lecture12

# lecture12 - Lecture XII Economics 202A Fall 2007 Exam...

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1 Lecture XII Economics 202A Fall 2007 Exam: October 23. No class this Thursday. Maury will continue with international next Tuesday. It will be in the same mode as previous exams. Today we will go over the theory of exchange rates. Today I am going to go over the Mundell-Fleming model and the Dornbusch model. Both of them serve as the basis for the determination of macroeconomic equilibrium with flexible exchange rates. The Dornbusch model builds on Mundell-Fleming. First, let me review the Mundell-Fleming model. We are going to use IS-LM analysis. To remind you the IS curve is the locus of income and the interest rate such that planned savings equals planned investment (or, equivalently so that sales equals production). The LM curve is the locus of income and the interest rate such that the demand for money equals the supply of money. Consider economies in which wages and prices are fixed, at least in the short-run which we will be considering. r LM r*

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2 IS income Suppose we have an IS and an LM curve. Let us suppose, however, also that investors will not tolerate an interest rate in New York that is different from an international interest rate, which I will call r*. And suppose further that there are flexible exchange rates. We start in an initial equilibrium. <NOW PICTURE IT> In that equilibrium the IS and the LM curve intersect at r*. (In what follows I will show why in fact that is the characteristic of an equilibrium). Suppose the U.S. tries to shift the IS curve. The IS curve shifts to IS N at the old exchange rate. r LM r* IS(e o ) IS N (e 0 ) Y Then the interest rate in the U.S. will rise relative to the international interest rate in London, and investors will buy dollars to take advantage of the higher U.S. interest rates. Because investors are buying dollars the dollar will appreciate. That appreciation will cause people to want to buy fewer U. S. goods. As a result the demand for U.S. net exports will fall.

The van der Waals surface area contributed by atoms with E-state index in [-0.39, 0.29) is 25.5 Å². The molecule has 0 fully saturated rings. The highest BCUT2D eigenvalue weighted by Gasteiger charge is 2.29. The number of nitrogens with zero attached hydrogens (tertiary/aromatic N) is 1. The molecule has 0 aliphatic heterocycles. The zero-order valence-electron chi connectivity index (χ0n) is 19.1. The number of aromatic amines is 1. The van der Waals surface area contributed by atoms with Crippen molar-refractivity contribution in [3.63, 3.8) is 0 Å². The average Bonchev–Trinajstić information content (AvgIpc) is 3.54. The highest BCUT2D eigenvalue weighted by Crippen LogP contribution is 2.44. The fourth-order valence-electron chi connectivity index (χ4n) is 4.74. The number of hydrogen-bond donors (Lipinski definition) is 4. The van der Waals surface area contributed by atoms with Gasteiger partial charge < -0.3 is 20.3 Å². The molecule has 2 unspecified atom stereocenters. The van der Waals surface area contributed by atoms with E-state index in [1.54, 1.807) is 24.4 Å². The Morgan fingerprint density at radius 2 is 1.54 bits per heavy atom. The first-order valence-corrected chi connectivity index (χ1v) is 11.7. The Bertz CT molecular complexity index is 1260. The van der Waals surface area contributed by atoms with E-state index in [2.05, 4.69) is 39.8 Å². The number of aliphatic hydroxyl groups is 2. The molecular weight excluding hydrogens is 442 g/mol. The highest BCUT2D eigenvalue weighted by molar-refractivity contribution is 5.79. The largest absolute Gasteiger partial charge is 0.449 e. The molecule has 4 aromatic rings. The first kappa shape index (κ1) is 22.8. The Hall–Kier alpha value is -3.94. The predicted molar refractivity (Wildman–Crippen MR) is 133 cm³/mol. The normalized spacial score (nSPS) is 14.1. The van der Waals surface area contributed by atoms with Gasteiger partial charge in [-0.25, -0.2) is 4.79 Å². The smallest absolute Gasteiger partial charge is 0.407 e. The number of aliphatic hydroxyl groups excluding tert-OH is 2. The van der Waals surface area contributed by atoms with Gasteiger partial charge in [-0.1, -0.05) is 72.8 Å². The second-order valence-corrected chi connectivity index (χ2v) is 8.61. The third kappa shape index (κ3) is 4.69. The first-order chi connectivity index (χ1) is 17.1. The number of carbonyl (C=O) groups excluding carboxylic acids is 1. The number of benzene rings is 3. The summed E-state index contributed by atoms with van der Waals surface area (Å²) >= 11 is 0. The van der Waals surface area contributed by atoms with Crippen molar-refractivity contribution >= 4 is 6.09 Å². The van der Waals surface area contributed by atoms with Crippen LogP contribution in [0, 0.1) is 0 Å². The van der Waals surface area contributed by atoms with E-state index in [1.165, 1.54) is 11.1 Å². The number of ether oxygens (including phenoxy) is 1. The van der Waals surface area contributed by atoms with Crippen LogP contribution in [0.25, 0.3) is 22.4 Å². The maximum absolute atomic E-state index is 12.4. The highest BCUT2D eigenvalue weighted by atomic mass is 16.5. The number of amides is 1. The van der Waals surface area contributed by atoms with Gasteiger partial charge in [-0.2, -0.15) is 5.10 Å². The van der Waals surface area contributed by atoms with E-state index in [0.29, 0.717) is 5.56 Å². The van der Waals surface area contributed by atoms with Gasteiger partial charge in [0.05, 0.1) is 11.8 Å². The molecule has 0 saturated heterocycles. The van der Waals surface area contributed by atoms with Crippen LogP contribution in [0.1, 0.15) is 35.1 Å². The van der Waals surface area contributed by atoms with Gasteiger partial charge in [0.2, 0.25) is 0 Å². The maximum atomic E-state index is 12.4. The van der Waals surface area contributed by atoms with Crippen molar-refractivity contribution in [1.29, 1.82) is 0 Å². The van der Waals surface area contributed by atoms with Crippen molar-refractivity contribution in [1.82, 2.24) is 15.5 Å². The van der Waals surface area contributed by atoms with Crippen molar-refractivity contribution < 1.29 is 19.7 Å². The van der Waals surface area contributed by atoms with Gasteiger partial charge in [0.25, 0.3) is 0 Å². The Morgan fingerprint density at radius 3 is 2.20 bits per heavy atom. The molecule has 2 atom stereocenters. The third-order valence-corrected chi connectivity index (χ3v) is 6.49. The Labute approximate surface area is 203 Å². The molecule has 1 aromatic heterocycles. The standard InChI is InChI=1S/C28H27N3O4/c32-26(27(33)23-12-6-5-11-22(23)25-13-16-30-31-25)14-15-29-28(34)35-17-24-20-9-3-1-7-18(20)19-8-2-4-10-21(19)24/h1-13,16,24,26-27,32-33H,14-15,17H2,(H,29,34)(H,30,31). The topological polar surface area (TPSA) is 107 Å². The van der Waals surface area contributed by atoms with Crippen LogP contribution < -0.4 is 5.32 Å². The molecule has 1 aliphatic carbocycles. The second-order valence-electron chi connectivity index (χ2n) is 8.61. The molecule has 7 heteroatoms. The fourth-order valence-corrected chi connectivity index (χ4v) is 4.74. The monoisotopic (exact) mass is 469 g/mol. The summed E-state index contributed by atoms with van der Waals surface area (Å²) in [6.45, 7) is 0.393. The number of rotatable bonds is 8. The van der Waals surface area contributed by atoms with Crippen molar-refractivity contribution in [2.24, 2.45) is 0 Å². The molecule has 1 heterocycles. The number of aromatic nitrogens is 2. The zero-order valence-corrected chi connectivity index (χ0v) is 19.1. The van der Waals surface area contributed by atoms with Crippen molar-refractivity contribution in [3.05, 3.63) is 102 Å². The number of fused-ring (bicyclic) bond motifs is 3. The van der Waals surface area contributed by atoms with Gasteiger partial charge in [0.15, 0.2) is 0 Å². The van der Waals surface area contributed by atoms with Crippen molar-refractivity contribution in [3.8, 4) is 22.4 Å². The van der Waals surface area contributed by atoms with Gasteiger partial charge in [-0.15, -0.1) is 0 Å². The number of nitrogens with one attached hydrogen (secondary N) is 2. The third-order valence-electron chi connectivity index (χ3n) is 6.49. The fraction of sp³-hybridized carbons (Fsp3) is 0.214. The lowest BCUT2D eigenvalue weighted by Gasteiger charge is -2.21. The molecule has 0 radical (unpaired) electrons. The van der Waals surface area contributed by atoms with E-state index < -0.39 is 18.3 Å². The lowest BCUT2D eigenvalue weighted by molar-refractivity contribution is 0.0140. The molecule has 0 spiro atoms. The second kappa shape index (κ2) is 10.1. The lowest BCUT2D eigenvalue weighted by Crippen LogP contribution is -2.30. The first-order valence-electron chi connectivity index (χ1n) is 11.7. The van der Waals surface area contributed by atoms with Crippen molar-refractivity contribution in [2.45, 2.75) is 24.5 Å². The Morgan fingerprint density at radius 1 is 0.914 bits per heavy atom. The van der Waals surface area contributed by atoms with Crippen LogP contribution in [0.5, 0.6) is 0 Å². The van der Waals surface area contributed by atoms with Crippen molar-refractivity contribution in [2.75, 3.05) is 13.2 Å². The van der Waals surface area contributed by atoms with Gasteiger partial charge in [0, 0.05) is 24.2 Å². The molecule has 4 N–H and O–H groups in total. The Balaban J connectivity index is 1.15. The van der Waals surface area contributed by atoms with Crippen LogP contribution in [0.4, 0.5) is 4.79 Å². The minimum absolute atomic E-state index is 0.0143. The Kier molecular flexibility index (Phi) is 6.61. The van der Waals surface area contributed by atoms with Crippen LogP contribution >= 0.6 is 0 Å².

3 And the IS curve will be driven back as the dollar appreciates. The net result of the initial shift of the IS curve, however, will be an appreciated dollar and an increased trade deficit. So shifts in the IS curve in this model have no effect on income. A rise in U.S. government spending will only appreciate the dollar and increase the deficit in the balance of payments. Now let°s see what happens with shifts in the LM curve. We will see that expansionary monetary policy will increase output. r LM LM N r* E E N IS(e 0 ) Income First we shall picture the initial equilibrium. Then the LM curve shifts outward to LM N . The interest rate in the US is now low. <point> People sell dollars. That depreciates the dollar. And that depreciation makes imports from the U.S. attractive to the rest of the

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4 world, which shifts out the IS curve.
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